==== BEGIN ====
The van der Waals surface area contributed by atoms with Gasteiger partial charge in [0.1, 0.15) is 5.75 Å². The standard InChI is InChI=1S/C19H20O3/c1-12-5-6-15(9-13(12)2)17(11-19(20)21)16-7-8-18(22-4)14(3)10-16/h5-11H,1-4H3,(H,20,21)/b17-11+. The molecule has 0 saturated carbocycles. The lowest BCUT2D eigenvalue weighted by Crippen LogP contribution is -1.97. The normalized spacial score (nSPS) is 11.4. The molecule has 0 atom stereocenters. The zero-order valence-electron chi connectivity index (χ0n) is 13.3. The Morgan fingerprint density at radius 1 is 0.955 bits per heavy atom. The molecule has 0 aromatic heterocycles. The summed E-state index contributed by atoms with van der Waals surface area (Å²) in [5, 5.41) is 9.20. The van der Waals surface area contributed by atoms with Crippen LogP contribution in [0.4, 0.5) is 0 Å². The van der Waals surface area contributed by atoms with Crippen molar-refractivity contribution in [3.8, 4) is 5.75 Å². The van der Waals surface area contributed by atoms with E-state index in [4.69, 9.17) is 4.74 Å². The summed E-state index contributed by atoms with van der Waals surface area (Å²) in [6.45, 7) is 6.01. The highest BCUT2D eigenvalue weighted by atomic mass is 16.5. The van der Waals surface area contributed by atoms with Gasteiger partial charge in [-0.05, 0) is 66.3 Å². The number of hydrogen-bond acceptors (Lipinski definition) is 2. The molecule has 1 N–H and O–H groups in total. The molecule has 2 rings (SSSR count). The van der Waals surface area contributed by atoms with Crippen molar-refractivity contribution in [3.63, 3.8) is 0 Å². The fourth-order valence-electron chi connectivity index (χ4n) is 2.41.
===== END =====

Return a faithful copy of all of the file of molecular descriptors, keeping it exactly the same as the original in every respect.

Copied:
The van der Waals surface area contributed by atoms with Gasteiger partial charge in [0.1, 0.15) is 5.75 Å². The standard InChI is InChI=1S/C19H20O3/c1-12-5-6-15(9-13(12)2)17(11-19(20)21)16-7-8-18(22-4)14(3)10-16/h5-11H,1-4H3,(H,20,21)/b17-11+. The molecule has 0 saturated carbocycles. The lowest BCUT2D eigenvalue weighted by Crippen LogP contribution is -1.97. The normalized spacial score (nSPS) is 11.4. The molecule has 0 atom stereocenters. The zero-order valence-electron chi connectivity index (χ0n) is 13.3. The Morgan fingerprint density at radius 1 is 0.955 bits per heavy atom. The molecule has 0 aromatic heterocycles. The summed E-state index contributed by atoms with van der Waals surface area (Å²) in [5, 5.41) is 9.20. The van der Waals surface area contributed by atoms with Crippen LogP contribution in [0.4, 0.5) is 0 Å². The van der Waals surface area contributed by atoms with Crippen molar-refractivity contribution in [3.8, 4) is 5.75 Å². The van der Waals surface area contributed by atoms with E-state index in [4.69, 9.17) is 4.74 Å². The summed E-state index contributed by atoms with van der Waals surface area (Å²) in [6.45, 7) is 6.01. The highest BCUT2D eigenvalue weighted by atomic mass is 16.5. The van der Waals surface area contributed by atoms with Gasteiger partial charge in [-0.05, 0) is 66.3 Å². The number of hydrogen-bond acceptors (Lipinski definition) is 2. The molecule has 1 N–H and O–H groups in total. The molecule has 2 rings (SSSR count). The van der Waals surface area contributed by atoms with Crippen molar-refractivity contribution in [3.63, 3.8) is 0 Å². The fourth-order valence-electron chi connectivity index (χ4n) is 2.41.